Kira Wampler had previously been chief marketing officer for ridesharing app Lyft.
Theft of proprietary information and online financial fraud increase at e-commerce sites.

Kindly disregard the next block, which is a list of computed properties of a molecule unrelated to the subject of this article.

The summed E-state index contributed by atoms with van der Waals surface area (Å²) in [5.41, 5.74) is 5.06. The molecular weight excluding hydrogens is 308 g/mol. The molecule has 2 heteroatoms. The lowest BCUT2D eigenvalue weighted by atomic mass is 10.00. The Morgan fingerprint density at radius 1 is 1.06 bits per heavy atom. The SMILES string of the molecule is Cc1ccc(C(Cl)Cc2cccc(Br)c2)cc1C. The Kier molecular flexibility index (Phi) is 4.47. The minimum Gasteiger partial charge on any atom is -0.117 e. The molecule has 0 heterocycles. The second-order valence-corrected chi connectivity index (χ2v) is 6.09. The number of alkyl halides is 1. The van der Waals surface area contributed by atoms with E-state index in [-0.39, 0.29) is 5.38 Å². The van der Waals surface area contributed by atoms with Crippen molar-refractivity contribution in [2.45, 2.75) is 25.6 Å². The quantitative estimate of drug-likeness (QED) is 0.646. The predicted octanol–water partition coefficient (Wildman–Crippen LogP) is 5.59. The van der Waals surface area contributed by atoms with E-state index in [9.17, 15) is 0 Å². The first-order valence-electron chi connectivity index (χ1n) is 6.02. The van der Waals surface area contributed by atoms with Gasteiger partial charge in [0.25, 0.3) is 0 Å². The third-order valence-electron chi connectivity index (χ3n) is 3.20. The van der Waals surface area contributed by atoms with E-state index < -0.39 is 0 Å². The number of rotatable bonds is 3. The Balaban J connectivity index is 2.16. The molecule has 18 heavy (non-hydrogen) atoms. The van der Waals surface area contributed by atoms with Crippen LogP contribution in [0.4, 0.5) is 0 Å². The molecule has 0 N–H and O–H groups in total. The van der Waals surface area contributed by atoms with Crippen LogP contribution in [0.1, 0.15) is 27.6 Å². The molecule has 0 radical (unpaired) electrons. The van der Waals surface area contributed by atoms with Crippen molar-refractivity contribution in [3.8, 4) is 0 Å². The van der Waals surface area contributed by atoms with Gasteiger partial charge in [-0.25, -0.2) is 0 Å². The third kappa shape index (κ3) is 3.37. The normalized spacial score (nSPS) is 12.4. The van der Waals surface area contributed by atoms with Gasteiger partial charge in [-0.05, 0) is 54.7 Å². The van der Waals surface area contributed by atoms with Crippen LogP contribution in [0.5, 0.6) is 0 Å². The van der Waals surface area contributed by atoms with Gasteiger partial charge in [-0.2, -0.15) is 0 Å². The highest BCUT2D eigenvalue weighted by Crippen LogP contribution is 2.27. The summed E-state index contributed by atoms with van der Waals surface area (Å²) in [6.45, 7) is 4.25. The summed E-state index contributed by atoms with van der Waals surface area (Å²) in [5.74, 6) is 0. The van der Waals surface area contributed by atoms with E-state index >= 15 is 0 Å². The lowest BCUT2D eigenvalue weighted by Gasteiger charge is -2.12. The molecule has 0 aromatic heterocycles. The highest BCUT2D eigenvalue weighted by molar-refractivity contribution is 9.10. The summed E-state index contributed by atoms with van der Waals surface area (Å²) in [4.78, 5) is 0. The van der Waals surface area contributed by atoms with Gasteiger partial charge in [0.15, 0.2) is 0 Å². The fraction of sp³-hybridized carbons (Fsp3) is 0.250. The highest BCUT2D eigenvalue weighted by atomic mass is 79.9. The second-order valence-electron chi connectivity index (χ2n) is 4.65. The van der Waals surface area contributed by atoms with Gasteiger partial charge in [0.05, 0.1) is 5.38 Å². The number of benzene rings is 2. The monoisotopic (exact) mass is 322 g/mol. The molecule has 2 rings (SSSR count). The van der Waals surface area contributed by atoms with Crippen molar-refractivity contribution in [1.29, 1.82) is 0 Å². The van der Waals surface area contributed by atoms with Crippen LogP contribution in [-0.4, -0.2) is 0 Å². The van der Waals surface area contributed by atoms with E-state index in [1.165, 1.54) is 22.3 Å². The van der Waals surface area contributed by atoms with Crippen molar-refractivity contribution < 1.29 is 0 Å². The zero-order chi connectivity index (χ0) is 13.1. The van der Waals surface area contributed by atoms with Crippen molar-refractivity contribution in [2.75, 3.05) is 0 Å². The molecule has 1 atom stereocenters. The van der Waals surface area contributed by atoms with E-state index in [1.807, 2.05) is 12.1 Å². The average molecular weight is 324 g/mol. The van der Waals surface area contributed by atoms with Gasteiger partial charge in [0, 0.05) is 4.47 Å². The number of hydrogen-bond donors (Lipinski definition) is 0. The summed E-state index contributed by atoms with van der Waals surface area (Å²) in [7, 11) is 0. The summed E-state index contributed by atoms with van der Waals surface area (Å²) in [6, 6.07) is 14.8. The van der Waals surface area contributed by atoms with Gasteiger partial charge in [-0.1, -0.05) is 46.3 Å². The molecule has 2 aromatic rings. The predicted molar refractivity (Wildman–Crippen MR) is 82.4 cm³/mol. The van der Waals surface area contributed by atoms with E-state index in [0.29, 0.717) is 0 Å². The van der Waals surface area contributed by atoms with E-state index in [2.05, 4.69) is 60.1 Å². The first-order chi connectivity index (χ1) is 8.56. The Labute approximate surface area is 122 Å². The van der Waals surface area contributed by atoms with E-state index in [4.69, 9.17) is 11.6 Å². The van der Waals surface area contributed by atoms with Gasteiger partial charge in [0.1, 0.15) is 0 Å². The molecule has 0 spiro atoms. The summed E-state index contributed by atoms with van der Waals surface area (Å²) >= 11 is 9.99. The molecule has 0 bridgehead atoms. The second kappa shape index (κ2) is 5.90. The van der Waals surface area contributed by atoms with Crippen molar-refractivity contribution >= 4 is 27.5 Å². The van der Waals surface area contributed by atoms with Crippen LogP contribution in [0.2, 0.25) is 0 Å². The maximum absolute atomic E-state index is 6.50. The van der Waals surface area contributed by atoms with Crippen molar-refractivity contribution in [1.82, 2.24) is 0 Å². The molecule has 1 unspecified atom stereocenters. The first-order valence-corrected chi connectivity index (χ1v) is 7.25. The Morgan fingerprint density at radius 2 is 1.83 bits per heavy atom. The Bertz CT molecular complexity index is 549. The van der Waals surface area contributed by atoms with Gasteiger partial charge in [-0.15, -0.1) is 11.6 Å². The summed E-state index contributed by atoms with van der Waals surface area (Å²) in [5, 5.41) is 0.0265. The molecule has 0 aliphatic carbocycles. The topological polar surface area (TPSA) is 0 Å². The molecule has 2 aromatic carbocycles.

Thirteen percent of business organizations surveyed by the Computer Security Institute reported online theft of e-commerce transaction information in 2000, up from 8% the previous year, and 8% said they’d been the victims of online financial fraud, up from only 3% the previous year. The sixth annual survey from the San Francisco-based professional organization and the San Francisco Federal Bureau of Investigation, released today, was based on information from computer security personnel at more than 500 U.S. corporations and business organizations including retailers, manufacturers, financial, government and academic institutions. Only 35% of the respondents were willing or able to quantify financial losses due to web crime. Those that did reported that besides losses from theft of proprietary information – reported by 34 survey respondents and pegged at more than $151 million -- the most serious loss was from online financial fraud, reported by 21 respondents and estimated at $93 million. “The results of this year’s survey again demonstrate the seriousness and complexity of computer crime,” said Bruce J. Gebhardt, director of the FBI’s Northern California office.